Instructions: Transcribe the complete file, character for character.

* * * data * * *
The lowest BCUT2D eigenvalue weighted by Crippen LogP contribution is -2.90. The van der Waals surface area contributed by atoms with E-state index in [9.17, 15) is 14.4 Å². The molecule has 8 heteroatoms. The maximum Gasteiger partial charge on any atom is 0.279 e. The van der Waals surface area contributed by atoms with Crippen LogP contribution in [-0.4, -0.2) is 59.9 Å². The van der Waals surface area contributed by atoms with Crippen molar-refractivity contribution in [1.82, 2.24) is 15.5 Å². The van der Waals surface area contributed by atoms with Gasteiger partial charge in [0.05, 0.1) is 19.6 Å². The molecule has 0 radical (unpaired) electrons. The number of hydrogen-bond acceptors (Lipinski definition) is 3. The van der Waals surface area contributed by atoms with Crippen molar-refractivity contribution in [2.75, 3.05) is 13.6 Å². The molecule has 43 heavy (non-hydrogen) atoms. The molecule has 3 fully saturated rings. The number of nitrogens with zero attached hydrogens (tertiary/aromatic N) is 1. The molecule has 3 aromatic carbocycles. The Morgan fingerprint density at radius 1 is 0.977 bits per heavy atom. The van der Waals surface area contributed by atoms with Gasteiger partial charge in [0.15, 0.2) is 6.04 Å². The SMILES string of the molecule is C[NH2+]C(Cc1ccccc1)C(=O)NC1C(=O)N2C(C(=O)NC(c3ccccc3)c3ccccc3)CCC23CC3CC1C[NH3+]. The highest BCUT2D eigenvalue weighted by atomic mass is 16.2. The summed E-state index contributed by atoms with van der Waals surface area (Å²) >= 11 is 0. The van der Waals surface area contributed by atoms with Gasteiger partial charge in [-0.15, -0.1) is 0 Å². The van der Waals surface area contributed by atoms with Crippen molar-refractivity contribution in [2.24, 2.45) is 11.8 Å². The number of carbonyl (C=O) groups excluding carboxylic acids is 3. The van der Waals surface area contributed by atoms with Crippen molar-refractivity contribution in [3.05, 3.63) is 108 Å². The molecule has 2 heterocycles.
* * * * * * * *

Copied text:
The lowest BCUT2D eigenvalue weighted by Crippen LogP contribution is -2.90. The van der Waals surface area contributed by atoms with E-state index in [9.17, 15) is 14.4 Å². The molecule has 8 heteroatoms. The maximum Gasteiger partial charge on any atom is 0.279 e. The van der Waals surface area contributed by atoms with Crippen LogP contribution in [-0.4, -0.2) is 59.9 Å². The van der Waals surface area contributed by atoms with Crippen molar-refractivity contribution in [1.82, 2.24) is 15.5 Å². The van der Waals surface area contributed by atoms with Gasteiger partial charge in [0.05, 0.1) is 19.6 Å². The molecule has 0 radical (unpaired) electrons. The number of hydrogen-bond acceptors (Lipinski definition) is 3. The van der Waals surface area contributed by atoms with Crippen molar-refractivity contribution in [2.75, 3.05) is 13.6 Å². The molecule has 43 heavy (non-hydrogen) atoms. The molecule has 3 fully saturated rings. The number of nitrogens with zero attached hydrogens (tertiary/aromatic N) is 1. The molecule has 3 aromatic carbocycles. The Morgan fingerprint density at radius 1 is 0.977 bits per heavy atom. The van der Waals surface area contributed by atoms with Gasteiger partial charge in [0.15, 0.2) is 6.04 Å². The SMILES string of the molecule is C[NH2+]C(Cc1ccccc1)C(=O)NC1C(=O)N2C(C(=O)NC(c3ccccc3)c3ccccc3)CCC23CC3CC1C[NH3+]. The highest BCUT2D eigenvalue weighted by atomic mass is 16.2. The summed E-state index contributed by atoms with van der Waals surface area (Å²) >= 11 is 0. The van der Waals surface area contributed by atoms with Gasteiger partial charge in [-0.15, -0.1) is 0 Å². The van der Waals surface area contributed by atoms with Crippen molar-refractivity contribution in [2.24, 2.45) is 11.8 Å². The number of carbonyl (C=O) groups excluding carboxylic acids is 3. The van der Waals surface area contributed by atoms with Crippen molar-refractivity contribution in [3.05, 3.63) is 108 Å². The molecule has 2 heterocycles.